Case Studies & Sector Articles

White Papers

Pricing Your Product or Service? Understand How Price Can Affect Quality Perceptions and Product Positioning

When Apple released its first iPhone on June 29, 2007, the MSRP was set at $399. At the time, a research firm that conducted a “virtual tear down” analysis estimated the actual cost to manufacture the device was about $225. How in the world did Apple get away with a 75% mark-up in a time of ever smaller margins on consumer electronics devices? There are several reasons including a near revolutionary product, appeal to early adopters, a healthy economy, superior marketing and brand equity. But, above all, Apple understands how to communicate its value position through pricing. One could argue price positioning is even more complex in the services environment where intangible services like a new telecommunications or financial service or a hotel amenity are difficult to price given they do not have direct production costs.

One of the biggest questions companies must answer when developing a product or service, or revamping an existing one, is at what price to sell the device or service.  Many companies simply add a certain percentage to the cost of production, not taking into account what buyers will actually pay.  This works well and produces a profit for a successful product, but is it the smartest approach?  No.  In an economy where consumers are trying to save money and looking for value, if you set your price too low, you might actually turn customers away from your product by communicating low-quality.  To fully realize the pricing potential of a product or service, you must take into consideration the message you are sending the buyer with the price itself.  This is where the van Westendorp methodology can help.

Van Westendorp is excellent for price positioning.  It is based on the assumption that buyers judge quality (which can include functionality and effectiveness) by price, especially in an environment where decisions are complex.  For example, a classical demand curve shows demand continually rising as price drops, but the Dutch economist van Westendorp identified that in many situations, demand could actually fall if prices were too low because consumers would question the quality of the offering.  The method identifies prices to use if there is a desire to create a bargain product offering and/or a premium offering.  It also identifies when prices are so low that it creates doubt, or so high that buyers are excluded.

Van Westendorp

The method provides the following types of diagnostics:

  1. The Point of Marginal Cheapness, or where the price is so cheap that resistance (from thinking the product is “too cheap”) outweighs the benefit of a bargain positioning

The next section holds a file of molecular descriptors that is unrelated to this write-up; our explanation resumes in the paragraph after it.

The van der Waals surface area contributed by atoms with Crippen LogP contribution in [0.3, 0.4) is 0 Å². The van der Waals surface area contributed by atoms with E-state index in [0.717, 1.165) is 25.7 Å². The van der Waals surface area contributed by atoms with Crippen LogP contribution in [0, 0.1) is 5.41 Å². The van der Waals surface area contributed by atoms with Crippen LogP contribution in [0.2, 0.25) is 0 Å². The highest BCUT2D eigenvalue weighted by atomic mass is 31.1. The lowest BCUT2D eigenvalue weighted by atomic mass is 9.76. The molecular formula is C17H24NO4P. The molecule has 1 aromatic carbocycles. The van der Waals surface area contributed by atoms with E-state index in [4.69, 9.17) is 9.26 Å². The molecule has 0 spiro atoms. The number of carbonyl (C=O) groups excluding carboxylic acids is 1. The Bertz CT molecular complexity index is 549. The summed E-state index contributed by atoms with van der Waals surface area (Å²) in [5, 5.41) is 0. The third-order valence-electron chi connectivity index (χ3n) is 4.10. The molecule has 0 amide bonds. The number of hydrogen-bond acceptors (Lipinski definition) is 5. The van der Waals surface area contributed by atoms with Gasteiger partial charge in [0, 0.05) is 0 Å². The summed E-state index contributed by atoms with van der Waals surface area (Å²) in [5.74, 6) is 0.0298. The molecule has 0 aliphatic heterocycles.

2. The Point of Marginal Expensiveness, or where the price is so expensive that any benefits of a premium brand positioning (e.g., superior technology, better brand name) are outweighed by the resistance of exceeding budget thresholds
  3. The Point of Minimum Resistance from being too cheap or too expensive
  4. The Indifference Point, or the going price for the product (by comparing this with the point of minimum resistance, it is possible to gauge “tension” in the market such as potential sticker shock)
  5. Price thresholds – the analysis will identify certain price points where there is a major psychological shift in perceptions; for example, it might be found that at $600, there is a major jump in resistance, suggesting that if a price is set in this ballpark, it should be under this threshold (e.g., $599.99).

By understanding how to price your product or service to communicate a quality position, you can fully realize its sales potential.

Sorry, comments are closed for this post.

For more information, contact Gina Woodall, President at 703-757-5213 ext.11 or, or Charles Colby, Principal, at 703.757.5213 ext.12 or

Featured Blog Posts
CEOs the world over have come to recognize the importance of building a loyal customer base to the success of their organizations. To achieve this goa
Does your association offer its members the right benefits to ensure their loyalty? Optimizing the benefit mix is a critical but challenging decision
In this blog post, our Chief Methodologist introduces the prevailing methods for measuring the customer experience and loyalty for services, including
Rockbridge’s research that models consumer showrooming behavior reveals that charging a fee to visit a store reduces the likelihood of in-store purc
The use of mobile survey research seems to be on the same upward trajectory as Kim Kardashian’s fame and visibility, albeit a couple years behind.

10130 G Colvin Run Road • Great Falls, VA 22066 • T 703.757.5213 • E-Mail: